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Last Post 11/12/2010 10:25 PM by  Ray Hall
Valued Policy States and Insurance Terms
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Adjuster John
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11/07/2010 10:16 PM
    Is Indiana a Valued Policy state?  Loss in question is a commercial fire loss.  I do not believe Indiana is a Valued Policy state but I want to confirm.  In addition, where can I find definitions set forward by the state of Indiana for 'total loss' and 'ACV'?  I have searched through the INDOI website but have not found anything that provides definitions for those terms as provided byt he state.
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    Leland
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    11/12/2010 4:06 PM
    I looked around too, and couldn't find any reference. It probably isn't a valued policy state, otherwise one of us would have found a reference to it.

    You can always call the Indiana Consumer Affairs or IDOI phone number and ask.

    I couldn't find an Indiana definition of "total loss" but here is what I found re "Actual Cash Value":

    Indiana courts employ the “Broad Evidence Rule” to determine the actual cash value of property
    subject to a loss. See, Travelers Insurance Co. v. Armstrong, 442 N.E.2d 352 (1982).

    Each state can have a different definition on these terms, so it is a reasonable question to ask.

    Supposedly there are are 19 states with value policy laws. I couldn't find a complete list, but these might be a correct partial list:

    Florida, Texas, Missouri, Louisiana, Wisconsin, Arkansas, Mississippi, Minnesota, West Virginia, Tennessee, New Hampshire, Ohio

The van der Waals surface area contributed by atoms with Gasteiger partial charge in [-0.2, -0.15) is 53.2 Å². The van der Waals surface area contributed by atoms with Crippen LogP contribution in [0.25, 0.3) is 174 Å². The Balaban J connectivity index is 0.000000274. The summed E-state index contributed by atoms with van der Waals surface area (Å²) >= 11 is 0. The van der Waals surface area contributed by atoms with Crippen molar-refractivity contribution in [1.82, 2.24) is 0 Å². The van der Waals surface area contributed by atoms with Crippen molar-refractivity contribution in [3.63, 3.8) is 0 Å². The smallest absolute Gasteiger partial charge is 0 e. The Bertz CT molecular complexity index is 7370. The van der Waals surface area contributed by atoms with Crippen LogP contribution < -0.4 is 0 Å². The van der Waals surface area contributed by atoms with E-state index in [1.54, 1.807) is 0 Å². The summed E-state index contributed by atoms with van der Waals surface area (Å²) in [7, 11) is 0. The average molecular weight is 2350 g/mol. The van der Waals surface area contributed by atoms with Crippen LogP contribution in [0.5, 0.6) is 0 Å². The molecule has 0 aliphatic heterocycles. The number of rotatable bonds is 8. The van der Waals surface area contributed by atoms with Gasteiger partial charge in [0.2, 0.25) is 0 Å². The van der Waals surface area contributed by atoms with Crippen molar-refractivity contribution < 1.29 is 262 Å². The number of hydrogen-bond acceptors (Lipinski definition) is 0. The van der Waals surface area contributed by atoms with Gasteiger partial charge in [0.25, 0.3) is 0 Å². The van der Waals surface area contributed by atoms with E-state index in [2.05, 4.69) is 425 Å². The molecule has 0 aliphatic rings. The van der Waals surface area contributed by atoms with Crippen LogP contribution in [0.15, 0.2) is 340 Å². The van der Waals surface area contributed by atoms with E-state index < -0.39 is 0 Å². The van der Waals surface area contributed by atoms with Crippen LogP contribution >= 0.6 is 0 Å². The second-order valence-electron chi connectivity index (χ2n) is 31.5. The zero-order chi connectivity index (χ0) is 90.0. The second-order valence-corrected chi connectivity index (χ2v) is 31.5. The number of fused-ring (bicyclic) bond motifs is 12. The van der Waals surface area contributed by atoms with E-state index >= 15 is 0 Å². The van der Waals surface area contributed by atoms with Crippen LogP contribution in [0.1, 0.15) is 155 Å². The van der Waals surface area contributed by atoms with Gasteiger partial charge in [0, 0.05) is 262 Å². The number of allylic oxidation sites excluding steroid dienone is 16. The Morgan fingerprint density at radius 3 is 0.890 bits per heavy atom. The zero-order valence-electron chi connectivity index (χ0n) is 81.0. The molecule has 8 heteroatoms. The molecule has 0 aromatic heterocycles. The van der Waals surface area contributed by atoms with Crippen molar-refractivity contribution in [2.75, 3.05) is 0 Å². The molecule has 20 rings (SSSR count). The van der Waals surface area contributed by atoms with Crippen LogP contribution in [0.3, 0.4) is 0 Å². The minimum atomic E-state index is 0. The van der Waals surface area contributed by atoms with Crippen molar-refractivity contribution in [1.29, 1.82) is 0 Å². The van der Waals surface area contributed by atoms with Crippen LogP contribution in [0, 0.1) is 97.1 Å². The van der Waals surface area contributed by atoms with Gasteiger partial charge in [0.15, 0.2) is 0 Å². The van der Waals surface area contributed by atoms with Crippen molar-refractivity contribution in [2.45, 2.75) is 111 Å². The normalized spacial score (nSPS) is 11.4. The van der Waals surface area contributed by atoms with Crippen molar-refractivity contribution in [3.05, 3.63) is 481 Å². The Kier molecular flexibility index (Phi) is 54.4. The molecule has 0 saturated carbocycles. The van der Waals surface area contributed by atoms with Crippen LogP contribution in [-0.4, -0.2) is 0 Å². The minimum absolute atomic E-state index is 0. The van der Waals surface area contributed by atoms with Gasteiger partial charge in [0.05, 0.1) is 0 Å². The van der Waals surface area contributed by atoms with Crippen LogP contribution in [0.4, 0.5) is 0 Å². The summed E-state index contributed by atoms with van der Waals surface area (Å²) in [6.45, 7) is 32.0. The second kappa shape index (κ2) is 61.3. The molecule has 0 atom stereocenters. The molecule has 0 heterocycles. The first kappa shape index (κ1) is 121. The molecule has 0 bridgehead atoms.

Each state may be a little different on how they define what types of losses get paid under the statute.

    Typically the loss will need to be a total loss and only from certain perils, perhaps only fire, or at least with fire being involved.

    But again, "total loss" may have a different definition in different states.

    Here is a link to a Louisiana case:

    https://litigation-essentials.lexis...4f4a2c6cd3

    and a Florida case:

    www.floridainsuranceblog.com/2009/03/articles/insurance-coverage-homeowners/1st-dca-rules-on-valued-policy-law-debris-removal-law-and-ordinance-and-prejudgment-interest/

    and a very important Florida ruling reversing the Mierzwa decision, that put insurance companies on the hook for policy limits when the house was only a little bit damaged by a covered peril:

    http://webcache.googleusercontent.c...clnk&gl=us
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    Ray Hall
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    11/12/2010 10:25 PM

    Tx. is a liquidated demand state for the policy limit for fire only on buildings. on the fire insurance contracts only.(not many byildings insured under inland marine)

    Something we seldom see now days is the return premium is due and payable @ midnight of a total fire loss. Most insureds do not present the policy to the agent and most adjusters do not cover this in the closing report. Wayback in the old days the claim dept. had to refund, reduce or reinstate the policy in the  loss draft language. This was also the days of 5, 3 and 1 year policy,s.

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